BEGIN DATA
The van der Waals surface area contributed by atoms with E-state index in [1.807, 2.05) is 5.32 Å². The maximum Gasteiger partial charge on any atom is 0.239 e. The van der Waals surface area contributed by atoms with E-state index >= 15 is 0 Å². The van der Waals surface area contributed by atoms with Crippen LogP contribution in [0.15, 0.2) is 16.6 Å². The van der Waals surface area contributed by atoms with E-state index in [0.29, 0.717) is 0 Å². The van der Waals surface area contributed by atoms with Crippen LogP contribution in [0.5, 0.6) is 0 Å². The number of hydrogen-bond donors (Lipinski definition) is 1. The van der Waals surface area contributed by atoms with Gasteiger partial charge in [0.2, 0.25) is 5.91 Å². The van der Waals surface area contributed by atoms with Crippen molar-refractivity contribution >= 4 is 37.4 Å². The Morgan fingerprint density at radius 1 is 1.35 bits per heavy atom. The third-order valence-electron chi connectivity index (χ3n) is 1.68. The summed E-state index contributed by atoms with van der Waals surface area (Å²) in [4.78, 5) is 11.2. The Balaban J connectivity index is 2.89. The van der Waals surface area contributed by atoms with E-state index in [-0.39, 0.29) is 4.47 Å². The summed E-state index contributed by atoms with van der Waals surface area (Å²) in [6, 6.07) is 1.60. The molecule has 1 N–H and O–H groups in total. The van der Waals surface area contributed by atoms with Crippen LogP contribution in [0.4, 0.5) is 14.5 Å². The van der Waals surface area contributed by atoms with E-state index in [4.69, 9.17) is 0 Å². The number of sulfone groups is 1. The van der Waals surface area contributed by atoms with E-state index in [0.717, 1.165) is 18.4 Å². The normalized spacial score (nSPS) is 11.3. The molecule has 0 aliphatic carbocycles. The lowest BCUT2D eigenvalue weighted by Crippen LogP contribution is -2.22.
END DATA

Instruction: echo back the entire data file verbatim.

The van der Waals surface area contributed by atoms with E-state index in [1.807, 2.05) is 5.32 Å². The maximum Gasteiger partial charge on any atom is 0.239 e. The van der Waals surface area contributed by atoms with E-state index >= 15 is 0 Å². The van der Waals surface area contributed by atoms with Crippen LogP contribution in [0.15, 0.2) is 16.6 Å². The van der Waals surface area contributed by atoms with E-state index in [0.29, 0.717) is 0 Å². The van der Waals surface area contributed by atoms with Crippen LogP contribution in [0.5, 0.6) is 0 Å². The number of hydrogen-bond donors (Lipinski definition) is 1. The van der Waals surface area contributed by atoms with Gasteiger partial charge in [0.2, 0.25) is 5.91 Å². The van der Waals surface area contributed by atoms with Crippen molar-refractivity contribution >= 4 is 37.4 Å². The Morgan fingerprint density at radius 1 is 1.35 bits per heavy atom. The third-order valence-electron chi connectivity index (χ3n) is 1.68. The summed E-state index contributed by atoms with van der Waals surface area (Å²) in [4.78, 5) is 11.2. The Balaban J connectivity index is 2.89. The van der Waals surface area contributed by atoms with E-state index in [-0.39, 0.29) is 4.47 Å². The summed E-state index contributed by atoms with van der Waals surface area (Å²) in [6, 6.07) is 1.60. The molecule has 1 N–H and O–H groups in total. The van der Waals surface area contributed by atoms with Crippen LogP contribution in [0.4, 0.5) is 14.5 Å². The van der Waals surface area contributed by atoms with E-state index in [4.69, 9.17) is 0 Å². The number of sulfone groups is 1. The van der Waals surface area contributed by atoms with E-state index in [0.717, 1.165) is 18.4 Å². The normalized spacial score (nSPS) is 11.3. The molecule has 0 aliphatic carbocycles. The lowest BCUT2D eigenvalue weighted by Crippen LogP contribution is -2.22.